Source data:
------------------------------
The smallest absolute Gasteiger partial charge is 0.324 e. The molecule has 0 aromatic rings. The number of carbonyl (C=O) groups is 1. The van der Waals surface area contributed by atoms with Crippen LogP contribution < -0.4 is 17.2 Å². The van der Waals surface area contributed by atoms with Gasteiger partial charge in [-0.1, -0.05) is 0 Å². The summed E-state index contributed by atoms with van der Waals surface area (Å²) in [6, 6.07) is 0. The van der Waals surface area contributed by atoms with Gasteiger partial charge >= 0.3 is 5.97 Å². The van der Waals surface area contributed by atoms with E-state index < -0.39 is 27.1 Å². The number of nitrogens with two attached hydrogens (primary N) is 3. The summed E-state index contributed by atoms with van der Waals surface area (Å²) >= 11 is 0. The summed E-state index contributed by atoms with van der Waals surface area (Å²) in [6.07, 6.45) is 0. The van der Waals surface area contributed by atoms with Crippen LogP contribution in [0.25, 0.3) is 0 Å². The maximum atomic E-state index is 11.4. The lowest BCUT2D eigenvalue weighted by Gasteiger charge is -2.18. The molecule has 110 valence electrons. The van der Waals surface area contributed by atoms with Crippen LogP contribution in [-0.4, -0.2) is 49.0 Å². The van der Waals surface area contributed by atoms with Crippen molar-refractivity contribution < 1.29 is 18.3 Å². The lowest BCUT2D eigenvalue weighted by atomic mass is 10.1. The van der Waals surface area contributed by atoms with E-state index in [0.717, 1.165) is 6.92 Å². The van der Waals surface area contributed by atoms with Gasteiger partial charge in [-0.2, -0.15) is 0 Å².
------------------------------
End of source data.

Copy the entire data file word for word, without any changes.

The smallest absolute Gasteiger partial charge is 0.324 e. The molecule has 0 aromatic rings. The number of carbonyl (C=O) groups is 1. The van der Waals surface area contributed by atoms with Crippen LogP contribution < -0.4 is 17.2 Å². The van der Waals surface area contributed by atoms with Gasteiger partial charge in [-0.1, -0.05) is 0 Å². The summed E-state index contributed by atoms with van der Waals surface area (Å²) in [6, 6.07) is 0. The van der Waals surface area contributed by atoms with Gasteiger partial charge >= 0.3 is 5.97 Å². The van der Waals surface area contributed by atoms with E-state index < -0.39 is 27.1 Å². The number of nitrogens with two attached hydrogens (primary N) is 3. The summed E-state index contributed by atoms with van der Waals surface area (Å²) >= 11 is 0. The summed E-state index contributed by atoms with van der Waals surface area (Å²) in [6.07, 6.45) is 0. The van der Waals surface area contributed by atoms with Crippen LogP contribution in [0.25, 0.3) is 0 Å². The maximum atomic E-state index is 11.4. The lowest BCUT2D eigenvalue weighted by Gasteiger charge is -2.18. The molecule has 110 valence electrons. The van der Waals surface area contributed by atoms with Crippen LogP contribution in [-0.4, -0.2) is 49.0 Å². The van der Waals surface area contributed by atoms with Crippen molar-refractivity contribution < 1.29 is 18.3 Å². The lowest BCUT2D eigenvalue weighted by atomic mass is 10.1. The van der Waals surface area contributed by atoms with E-state index in [0.717, 1.165) is 6.92 Å². The van der Waals surface area contributed by atoms with Gasteiger partial charge in [-0.2, -0.15) is 0 Å².